The Court of Appeal has rejected the taxpayer's appeal in this case which considered the unallowable purpose rule.
The Court of Appeal has rejected the taxpayer’s appeal in Fidex v Commissioners for HMRC  EWCA Civ 385. The Court agreed with the Upper Tribunal’s conclusion on two issues: a) that HMRC was entitled to pursue an unallowable purpose challenge not referred to in the closure notice issued to the taxpayer; and b) that the entirety of the debit in dispute was attributable to the taxpayer’s tax avoidance purpose. The taxpayer did not appeal against the fundamental finding of the First-tier Tribunal (upheld by the Upper Tribunal) that a company can (and did in this case) develop a secondary, but still main, purpose for being party to a loan relationship over time (even if the original purpose continues to subsist).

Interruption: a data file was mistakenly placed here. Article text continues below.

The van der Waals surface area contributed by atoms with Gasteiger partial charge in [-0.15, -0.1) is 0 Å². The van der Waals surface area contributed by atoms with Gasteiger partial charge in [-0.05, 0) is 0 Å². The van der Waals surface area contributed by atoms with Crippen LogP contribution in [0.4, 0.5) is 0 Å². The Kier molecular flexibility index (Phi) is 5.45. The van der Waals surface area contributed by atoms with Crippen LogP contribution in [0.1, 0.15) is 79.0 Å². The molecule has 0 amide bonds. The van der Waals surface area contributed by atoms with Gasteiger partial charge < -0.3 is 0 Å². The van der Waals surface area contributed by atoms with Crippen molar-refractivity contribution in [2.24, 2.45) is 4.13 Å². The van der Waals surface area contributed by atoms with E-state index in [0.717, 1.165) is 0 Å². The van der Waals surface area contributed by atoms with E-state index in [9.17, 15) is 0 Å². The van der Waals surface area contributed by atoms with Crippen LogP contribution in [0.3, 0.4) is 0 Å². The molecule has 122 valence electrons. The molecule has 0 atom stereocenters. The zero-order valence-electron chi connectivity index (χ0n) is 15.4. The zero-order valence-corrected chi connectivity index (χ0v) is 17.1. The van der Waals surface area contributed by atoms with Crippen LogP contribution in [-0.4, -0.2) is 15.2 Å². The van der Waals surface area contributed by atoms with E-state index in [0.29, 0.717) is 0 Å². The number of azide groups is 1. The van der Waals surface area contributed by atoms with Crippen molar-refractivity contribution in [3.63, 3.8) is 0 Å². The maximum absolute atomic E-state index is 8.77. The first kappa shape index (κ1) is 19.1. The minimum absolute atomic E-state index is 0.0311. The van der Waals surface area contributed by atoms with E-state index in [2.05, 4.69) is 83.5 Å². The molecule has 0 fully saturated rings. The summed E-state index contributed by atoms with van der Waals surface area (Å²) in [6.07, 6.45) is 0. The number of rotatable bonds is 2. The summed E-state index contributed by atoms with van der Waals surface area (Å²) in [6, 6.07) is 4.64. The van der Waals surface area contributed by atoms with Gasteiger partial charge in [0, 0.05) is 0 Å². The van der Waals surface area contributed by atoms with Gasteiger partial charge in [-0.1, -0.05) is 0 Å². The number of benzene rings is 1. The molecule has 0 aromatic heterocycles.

The two issues where the Court agreed with the Upper Tribunal’s conclusion were as follows:
That HMRC was entitled to pursue an unallowable purpose challenge not referred to in the closure notice issued to the taxpayer, broadly on the basis that the ‘conclusion’ contained in the closure notice related to the absence of relief for a disputed loan relationship debit rather than (as contended for the taxpayer) that the accounting treatment had been incorrect (the accounting treatment had, on the contrary, been found to be acceptable by the First-tier Tribunal and this finding was not appealed by HMRC).
That the entirety of the debit in dispute (a transitional adjustment arising on the adoption of IFRS at the start of 2005) was attributable to the taxpayer’s tax avoidance purpose on a just and reasonable apportionment because there would have been no debit but for the arrangement (despite an acceptance that it also had ‘good’ purposes such that it would have been party to that relationship irrespective of the unallowable purpose).
The full text of the decision can be found here.